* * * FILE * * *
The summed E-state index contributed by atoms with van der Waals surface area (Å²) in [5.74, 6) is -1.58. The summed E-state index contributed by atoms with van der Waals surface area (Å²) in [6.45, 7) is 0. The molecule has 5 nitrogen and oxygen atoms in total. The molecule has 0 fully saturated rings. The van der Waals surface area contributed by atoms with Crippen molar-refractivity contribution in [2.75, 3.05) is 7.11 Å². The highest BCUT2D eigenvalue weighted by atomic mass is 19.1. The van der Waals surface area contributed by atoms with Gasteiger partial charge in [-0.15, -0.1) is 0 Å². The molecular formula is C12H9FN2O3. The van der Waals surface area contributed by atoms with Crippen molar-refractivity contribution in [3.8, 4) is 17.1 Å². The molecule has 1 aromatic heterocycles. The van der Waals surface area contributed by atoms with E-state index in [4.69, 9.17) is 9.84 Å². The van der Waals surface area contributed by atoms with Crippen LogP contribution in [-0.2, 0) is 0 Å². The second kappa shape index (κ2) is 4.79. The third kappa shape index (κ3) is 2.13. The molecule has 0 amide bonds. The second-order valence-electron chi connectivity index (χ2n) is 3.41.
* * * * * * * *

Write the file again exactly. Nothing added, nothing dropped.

The summed E-state index contributed by atoms with van der Waals surface area (Å²) in [5.74, 6) is -1.58. The summed E-state index contributed by atoms with van der Waals surface area (Å²) in [6.45, 7) is 0. The molecule has 5 nitrogen and oxygen atoms in total. The molecule has 0 fully saturated rings. The van der Waals surface area contributed by atoms with Crippen molar-refractivity contribution in [2.75, 3.05) is 7.11 Å². The highest BCUT2D eigenvalue weighted by atomic mass is 19.1. The van der Waals surface area contributed by atoms with Gasteiger partial charge in [-0.15, -0.1) is 0 Å². The molecular formula is C12H9FN2O3. The van der Waals surface area contributed by atoms with Crippen molar-refractivity contribution in [3.8, 4) is 17.1 Å². The molecule has 1 aromatic heterocycles. The van der Waals surface area contributed by atoms with E-state index in [4.69, 9.17) is 9.84 Å². The van der Waals surface area contributed by atoms with Crippen LogP contribution in [-0.2, 0) is 0 Å². The second kappa shape index (κ2) is 4.79. The third kappa shape index (κ3) is 2.13. The molecule has 0 amide bonds. The second-order valence-electron chi connectivity index (χ2n) is 3.41.